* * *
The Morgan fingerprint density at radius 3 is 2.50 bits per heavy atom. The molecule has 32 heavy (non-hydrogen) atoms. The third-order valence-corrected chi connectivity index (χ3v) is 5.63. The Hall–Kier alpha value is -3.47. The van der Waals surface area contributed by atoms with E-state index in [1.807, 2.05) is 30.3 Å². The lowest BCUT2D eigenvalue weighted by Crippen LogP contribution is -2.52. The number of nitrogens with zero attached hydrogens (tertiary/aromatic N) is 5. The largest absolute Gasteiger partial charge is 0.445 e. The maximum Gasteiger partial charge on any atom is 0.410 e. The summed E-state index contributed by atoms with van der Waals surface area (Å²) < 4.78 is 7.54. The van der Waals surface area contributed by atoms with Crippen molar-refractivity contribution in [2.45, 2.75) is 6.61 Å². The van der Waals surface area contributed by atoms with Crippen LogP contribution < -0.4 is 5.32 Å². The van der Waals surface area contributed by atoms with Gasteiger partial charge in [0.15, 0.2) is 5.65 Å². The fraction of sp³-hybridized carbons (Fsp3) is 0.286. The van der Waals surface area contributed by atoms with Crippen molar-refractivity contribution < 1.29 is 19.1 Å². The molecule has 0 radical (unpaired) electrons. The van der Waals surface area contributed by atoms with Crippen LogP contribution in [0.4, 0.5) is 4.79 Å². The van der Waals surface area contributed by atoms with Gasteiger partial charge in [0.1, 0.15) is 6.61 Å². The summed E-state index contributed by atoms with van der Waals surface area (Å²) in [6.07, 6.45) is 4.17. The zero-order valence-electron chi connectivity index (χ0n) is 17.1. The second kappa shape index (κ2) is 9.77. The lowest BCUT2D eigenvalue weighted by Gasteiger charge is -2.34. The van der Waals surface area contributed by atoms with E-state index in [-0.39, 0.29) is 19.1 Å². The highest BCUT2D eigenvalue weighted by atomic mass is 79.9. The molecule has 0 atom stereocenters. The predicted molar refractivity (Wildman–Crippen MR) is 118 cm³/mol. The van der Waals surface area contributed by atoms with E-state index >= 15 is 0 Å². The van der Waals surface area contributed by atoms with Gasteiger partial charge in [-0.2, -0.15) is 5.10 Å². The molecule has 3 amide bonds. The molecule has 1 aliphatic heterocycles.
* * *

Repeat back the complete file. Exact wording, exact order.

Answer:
The Morgan fingerprint density at radius 3 is 2.50 bits per heavy atom. The molecule has 32 heavy (non-hydrogen) atoms. The third-order valence-corrected chi connectivity index (χ3v) is 5.63. The Hall–Kier alpha value is -3.47. The van der Waals surface area contributed by atoms with E-state index in [1.807, 2.05) is 30.3 Å². The lowest BCUT2D eigenvalue weighted by Crippen LogP contribution is -2.52. The number of nitrogens with zero attached hydrogens (tertiary/aromatic N) is 5. The largest absolute Gasteiger partial charge is 0.445 e. The maximum Gasteiger partial charge on any atom is 0.410 e. The summed E-state index contributed by atoms with van der Waals surface area (Å²) < 4.78 is 7.54. The van der Waals surface area contributed by atoms with Crippen molar-refractivity contribution in [2.45, 2.75) is 6.61 Å². The van der Waals surface area contributed by atoms with Crippen LogP contribution < -0.4 is 5.32 Å². The van der Waals surface area contributed by atoms with Gasteiger partial charge in [0.15, 0.2) is 5.65 Å². The fraction of sp³-hybridized carbons (Fsp3) is 0.286. The van der Waals surface area contributed by atoms with Crippen molar-refractivity contribution < 1.29 is 19.1 Å². The molecule has 0 radical (unpaired) electrons. The van der Waals surface area contributed by atoms with Crippen LogP contribution in [0.4, 0.5) is 4.79 Å². The van der Waals surface area contributed by atoms with Gasteiger partial charge in [0.1, 0.15) is 6.61 Å². The summed E-state index contributed by atoms with van der Waals surface area (Å²) in [6.07, 6.45) is 4.17. The zero-order valence-electron chi connectivity index (χ0n) is 17.1. The second kappa shape index (κ2) is 9.77. The lowest BCUT2D eigenvalue weighted by Gasteiger charge is -2.34. The van der Waals surface area contributed by atoms with E-state index in [-0.39, 0.29) is 19.1 Å². The highest BCUT2D eigenvalue weighted by atomic mass is 79.9. The molecule has 0 atom stereocenters. The predicted molar refractivity (Wildman–Crippen MR) is 118 cm³/mol. The van der Waals surface area contributed by atoms with E-state index >= 15 is 0 Å². The van der Waals surface area contributed by atoms with Gasteiger partial charge in [-0.2, -0.15) is 5.10 Å². The molecule has 3 amide bonds. The molecule has 1 aliphatic heterocycles.